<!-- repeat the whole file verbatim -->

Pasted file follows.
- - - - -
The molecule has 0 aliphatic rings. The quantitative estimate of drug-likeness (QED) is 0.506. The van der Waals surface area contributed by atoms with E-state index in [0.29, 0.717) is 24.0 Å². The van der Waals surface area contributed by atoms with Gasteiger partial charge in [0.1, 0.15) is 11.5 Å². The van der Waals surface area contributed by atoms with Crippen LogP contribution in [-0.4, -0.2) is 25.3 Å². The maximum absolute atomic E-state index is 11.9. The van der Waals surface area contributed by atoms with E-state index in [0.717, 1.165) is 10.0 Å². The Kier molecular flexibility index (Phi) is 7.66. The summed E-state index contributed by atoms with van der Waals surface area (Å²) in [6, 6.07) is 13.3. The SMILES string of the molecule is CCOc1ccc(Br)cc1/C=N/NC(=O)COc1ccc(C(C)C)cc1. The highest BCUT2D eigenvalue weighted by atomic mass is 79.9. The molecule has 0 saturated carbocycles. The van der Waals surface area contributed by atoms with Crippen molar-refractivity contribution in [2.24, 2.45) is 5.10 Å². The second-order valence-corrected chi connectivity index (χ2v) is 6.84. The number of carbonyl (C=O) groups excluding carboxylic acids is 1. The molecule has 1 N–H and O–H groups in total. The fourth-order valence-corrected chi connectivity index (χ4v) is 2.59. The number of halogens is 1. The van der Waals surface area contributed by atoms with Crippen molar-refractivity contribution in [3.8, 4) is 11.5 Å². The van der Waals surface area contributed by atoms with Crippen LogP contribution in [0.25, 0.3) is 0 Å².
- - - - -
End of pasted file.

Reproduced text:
The molecule has 0 aliphatic rings. The quantitative estimate of drug-likeness (QED) is 0.506. The van der Waals surface area contributed by atoms with E-state index in [0.29, 0.717) is 24.0 Å². The van der Waals surface area contributed by atoms with Gasteiger partial charge in [0.1, 0.15) is 11.5 Å². The van der Waals surface area contributed by atoms with Crippen LogP contribution in [-0.4, -0.2) is 25.3 Å². The maximum absolute atomic E-state index is 11.9. The van der Waals surface area contributed by atoms with E-state index in [0.717, 1.165) is 10.0 Å². The Kier molecular flexibility index (Phi) is 7.66. The summed E-state index contributed by atoms with van der Waals surface area (Å²) in [6, 6.07) is 13.3. The SMILES string of the molecule is CCOc1ccc(Br)cc1/C=N/NC(=O)COc1ccc(C(C)C)cc1. The highest BCUT2D eigenvalue weighted by atomic mass is 79.9. The molecule has 0 saturated carbocycles. The van der Waals surface area contributed by atoms with Crippen molar-refractivity contribution in [2.24, 2.45) is 5.10 Å². The second-order valence-corrected chi connectivity index (χ2v) is 6.84. The number of carbonyl (C=O) groups excluding carboxylic acids is 1. The molecule has 1 N–H and O–H groups in total. The fourth-order valence-corrected chi connectivity index (χ4v) is 2.59. The number of halogens is 1. The van der Waals surface area contributed by atoms with Crippen molar-refractivity contribution in [3.8, 4) is 11.5 Å². The van der Waals surface area contributed by atoms with Crippen LogP contribution in [0.25, 0.3) is 0 Å².